House Passes Bill to Grant D.C. Statehood, But There is a Long Battle Ahead as it Moves to Senate | Inside Edition

House Passes Bill to Grant D.C. Statehood, But There is a Long Battle Ahead as it Moves to Senate

The license plate of US President Barack Obama's limo is pictured on January 19, 2013 in Washington DC. Obama's limousine is now adorned withe "Taxation Without Representation" license plates.
Photo credit should read JEWEL SAMAD/AFP via Getty Images

"We are more close than we've ever been before," Stasha Rhodes, campaign manager for the nonprofit 51for51, told Inside Edition Digital. 

The House of Representatives voted Thursday to pass a piece of legislation that would make Washington, D.C. the country's 51st state. Lawmakers and advocacy groups are optimistic that for the first time in the U.S. capital's 230-year history, statehood is a possibility.

But even with House approval, the bill will likely face an uphill battle in the Senate where it will require a 60-vote threshold to pass.

"We are more close than we've ever been before," Stasha Rhodes, campaign manager for the nonprofit 51for51 a coalition fighting to make D.C. the 51st state, told Inside Edition Digital. 

The House voted Thursday in favor with 216-208 to pass the bill, H.R. 51. The bill would grant D.C. two U.S. senators and voting representation in the House. Statehood would also be a triumphant move for the fight for racial justice, making D.C. the only state in the country to have a plurality of Black residents, according to reports.

Last June, the House of Representatives voted 232-180 to pass the piece of legislation, but the bill was never brought to the Senate, which was Republican-controlled at the time. Now that there is a Democratic majority in both chambers, lawmakers are making a second attempt for statehood.

That vote marked the first time in the nation’s history that either house of Congress approved legislation that would allow full statehood and congressional representation to DC’s more than 700,000 residents.

The White House said on Tuesday that it "strongly supports" the bill.

As it stands, D.C. residents are among the highest paying taxpayers in the country. They pay more in federal taxes than 22 states and pay more in taxes per capita than residents of any other state, according to the non-profit 51for51 and other advocacy groups.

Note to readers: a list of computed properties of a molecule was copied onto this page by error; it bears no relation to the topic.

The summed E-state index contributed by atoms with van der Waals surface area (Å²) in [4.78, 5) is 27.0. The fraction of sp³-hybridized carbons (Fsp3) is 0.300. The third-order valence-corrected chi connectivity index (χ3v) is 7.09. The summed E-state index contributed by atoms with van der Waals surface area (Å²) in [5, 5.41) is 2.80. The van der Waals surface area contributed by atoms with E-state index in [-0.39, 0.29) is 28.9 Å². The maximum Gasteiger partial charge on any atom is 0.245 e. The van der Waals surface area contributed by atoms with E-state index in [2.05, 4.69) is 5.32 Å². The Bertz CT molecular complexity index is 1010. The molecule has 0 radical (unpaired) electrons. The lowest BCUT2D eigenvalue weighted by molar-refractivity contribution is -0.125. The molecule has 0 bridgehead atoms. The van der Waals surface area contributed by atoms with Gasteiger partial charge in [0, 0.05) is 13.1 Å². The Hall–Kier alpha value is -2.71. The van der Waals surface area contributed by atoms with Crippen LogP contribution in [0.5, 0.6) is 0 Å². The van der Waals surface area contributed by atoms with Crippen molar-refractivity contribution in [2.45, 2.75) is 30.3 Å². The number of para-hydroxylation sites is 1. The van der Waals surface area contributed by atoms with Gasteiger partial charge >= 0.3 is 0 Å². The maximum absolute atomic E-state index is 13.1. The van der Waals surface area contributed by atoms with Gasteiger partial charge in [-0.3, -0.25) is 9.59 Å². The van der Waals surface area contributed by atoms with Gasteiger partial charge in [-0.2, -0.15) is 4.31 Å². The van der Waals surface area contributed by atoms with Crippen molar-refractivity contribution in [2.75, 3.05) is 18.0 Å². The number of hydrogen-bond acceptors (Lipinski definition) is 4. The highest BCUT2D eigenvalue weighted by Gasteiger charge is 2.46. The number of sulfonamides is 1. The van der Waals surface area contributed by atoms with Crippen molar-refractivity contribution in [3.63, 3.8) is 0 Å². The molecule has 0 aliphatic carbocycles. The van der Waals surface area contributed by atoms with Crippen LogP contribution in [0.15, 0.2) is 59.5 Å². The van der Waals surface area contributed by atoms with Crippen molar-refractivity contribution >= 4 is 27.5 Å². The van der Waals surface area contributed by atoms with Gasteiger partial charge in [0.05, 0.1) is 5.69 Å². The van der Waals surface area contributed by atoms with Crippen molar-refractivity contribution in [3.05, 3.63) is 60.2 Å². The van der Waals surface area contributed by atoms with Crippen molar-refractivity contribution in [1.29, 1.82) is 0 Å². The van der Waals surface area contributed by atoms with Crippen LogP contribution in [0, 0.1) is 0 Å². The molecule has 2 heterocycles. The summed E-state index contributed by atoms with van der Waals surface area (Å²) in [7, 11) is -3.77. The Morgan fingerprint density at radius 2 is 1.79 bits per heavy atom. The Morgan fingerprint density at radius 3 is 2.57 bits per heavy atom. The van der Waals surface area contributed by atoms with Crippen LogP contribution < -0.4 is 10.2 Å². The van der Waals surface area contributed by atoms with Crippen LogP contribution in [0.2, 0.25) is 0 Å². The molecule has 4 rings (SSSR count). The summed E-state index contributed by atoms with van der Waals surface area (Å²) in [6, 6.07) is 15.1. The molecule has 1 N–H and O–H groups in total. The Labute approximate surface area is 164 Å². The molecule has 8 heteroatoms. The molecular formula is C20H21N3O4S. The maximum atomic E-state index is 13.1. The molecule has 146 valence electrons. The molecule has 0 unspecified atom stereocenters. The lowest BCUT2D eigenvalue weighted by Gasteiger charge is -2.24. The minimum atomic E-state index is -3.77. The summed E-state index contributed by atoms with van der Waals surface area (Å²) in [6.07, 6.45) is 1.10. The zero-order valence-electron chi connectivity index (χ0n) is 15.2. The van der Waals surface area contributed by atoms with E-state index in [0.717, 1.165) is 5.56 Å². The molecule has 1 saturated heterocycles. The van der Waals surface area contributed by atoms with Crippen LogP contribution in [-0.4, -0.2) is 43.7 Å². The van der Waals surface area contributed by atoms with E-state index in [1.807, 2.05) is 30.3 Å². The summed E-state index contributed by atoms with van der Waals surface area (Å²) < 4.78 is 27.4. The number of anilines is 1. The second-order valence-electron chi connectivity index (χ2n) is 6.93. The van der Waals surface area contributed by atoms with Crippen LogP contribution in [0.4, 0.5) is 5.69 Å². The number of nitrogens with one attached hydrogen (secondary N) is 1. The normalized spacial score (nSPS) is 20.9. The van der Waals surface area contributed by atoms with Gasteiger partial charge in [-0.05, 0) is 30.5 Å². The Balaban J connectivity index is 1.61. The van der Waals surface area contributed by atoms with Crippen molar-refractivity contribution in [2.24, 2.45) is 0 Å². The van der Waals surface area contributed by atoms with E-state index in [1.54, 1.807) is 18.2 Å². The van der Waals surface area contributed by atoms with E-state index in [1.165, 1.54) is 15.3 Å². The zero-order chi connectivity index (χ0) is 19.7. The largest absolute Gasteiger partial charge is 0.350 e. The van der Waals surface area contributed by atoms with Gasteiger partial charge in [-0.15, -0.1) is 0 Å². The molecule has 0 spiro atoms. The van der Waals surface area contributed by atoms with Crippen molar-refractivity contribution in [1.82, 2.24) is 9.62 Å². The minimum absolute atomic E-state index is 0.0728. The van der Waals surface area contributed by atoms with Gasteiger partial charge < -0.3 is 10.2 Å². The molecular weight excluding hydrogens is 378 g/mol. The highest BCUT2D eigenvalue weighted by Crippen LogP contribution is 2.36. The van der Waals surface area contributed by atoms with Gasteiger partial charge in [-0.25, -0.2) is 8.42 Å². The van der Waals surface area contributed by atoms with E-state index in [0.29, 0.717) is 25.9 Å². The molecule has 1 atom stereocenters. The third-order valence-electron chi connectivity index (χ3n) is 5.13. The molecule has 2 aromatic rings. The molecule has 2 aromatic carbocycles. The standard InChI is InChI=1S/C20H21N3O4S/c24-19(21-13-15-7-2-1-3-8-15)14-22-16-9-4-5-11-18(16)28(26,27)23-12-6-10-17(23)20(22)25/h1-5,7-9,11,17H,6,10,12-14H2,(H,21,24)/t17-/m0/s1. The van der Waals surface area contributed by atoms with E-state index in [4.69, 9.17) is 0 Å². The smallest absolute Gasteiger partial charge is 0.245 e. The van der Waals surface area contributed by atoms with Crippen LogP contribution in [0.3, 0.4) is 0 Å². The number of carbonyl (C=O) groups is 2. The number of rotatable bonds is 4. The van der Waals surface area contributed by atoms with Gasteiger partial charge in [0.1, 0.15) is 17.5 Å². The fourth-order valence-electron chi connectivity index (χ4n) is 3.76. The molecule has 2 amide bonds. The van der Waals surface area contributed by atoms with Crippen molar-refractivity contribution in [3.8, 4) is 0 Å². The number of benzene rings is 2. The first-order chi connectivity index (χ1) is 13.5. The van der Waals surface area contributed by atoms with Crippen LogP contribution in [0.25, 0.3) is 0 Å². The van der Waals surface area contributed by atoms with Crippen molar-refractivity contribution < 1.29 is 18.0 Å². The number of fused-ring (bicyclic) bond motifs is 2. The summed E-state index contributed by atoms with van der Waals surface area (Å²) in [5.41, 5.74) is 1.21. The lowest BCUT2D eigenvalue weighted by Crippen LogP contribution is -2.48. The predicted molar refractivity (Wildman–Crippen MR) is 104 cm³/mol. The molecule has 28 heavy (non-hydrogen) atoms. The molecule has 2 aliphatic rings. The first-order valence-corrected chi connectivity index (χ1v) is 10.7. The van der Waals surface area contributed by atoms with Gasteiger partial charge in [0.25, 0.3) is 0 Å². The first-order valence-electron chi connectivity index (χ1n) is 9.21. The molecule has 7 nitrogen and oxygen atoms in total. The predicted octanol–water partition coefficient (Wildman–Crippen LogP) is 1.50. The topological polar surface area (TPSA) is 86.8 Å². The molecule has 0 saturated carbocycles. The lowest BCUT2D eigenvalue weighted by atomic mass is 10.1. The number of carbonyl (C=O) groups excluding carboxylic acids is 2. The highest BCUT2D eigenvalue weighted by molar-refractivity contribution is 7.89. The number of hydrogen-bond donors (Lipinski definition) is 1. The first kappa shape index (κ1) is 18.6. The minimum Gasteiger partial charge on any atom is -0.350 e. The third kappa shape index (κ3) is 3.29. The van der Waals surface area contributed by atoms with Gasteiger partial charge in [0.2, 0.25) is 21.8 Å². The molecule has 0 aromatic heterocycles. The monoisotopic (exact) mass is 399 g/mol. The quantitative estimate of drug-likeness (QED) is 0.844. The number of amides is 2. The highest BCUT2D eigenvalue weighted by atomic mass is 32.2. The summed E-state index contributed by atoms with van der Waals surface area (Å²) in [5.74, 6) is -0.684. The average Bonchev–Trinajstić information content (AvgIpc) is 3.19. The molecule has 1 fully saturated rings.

The debate over D.C. statehood has been centered on how it would impact Congress. Given that 92.1 percent of D.C. residents voted for Joe Biden Republican opponents are wary that statehood would add two additional Democratic senators to Congress, according to voting data published by the Washington Post.

Former President Donald Trump told the New York Post in an interview that he would never consider D.C. statehood because Republicans aren't "stupid" enough to give additional Democratic seats in Congress's upper house.

But with overwhelming support in the House and a Democratic majority in the Senate, statehood for residents of the District of Columbia is closer than it's ever been.

"We are on our way this time," the district’s non-voting delegate, Congresswoman Eleanor Norton Holmes, who first introduced the bill, told Inside Edition Digital a day before the House vote. "It's both political and personal. My own family has been in the District of Columbia for 200 years. We are on our way towards equality as other Americans."

"There's an awareness gap," Norton continued. "When people think of D.C. they think of the capital the monument but they don't think about the over 700,000 residents living there that are locked out of the democracy. They don't think about the fact that most of the residents of D.C. are disconnected from politics."

"And I'm optimistic about the Senate," Norton added.

"Equal representation in Congress for more than 700,000 mostly Black and Brown Washingtonians is a critical voting rights issue and it’s no longer enough for Congress to support or talk about democratic reforms while leaving D.C. statehood on the legislative back burner," Rhodes wrote in a statement after the House vote Thursday. "We want to see the Senate make statehood part of this generation’s civil rights legacy no matter what.”  

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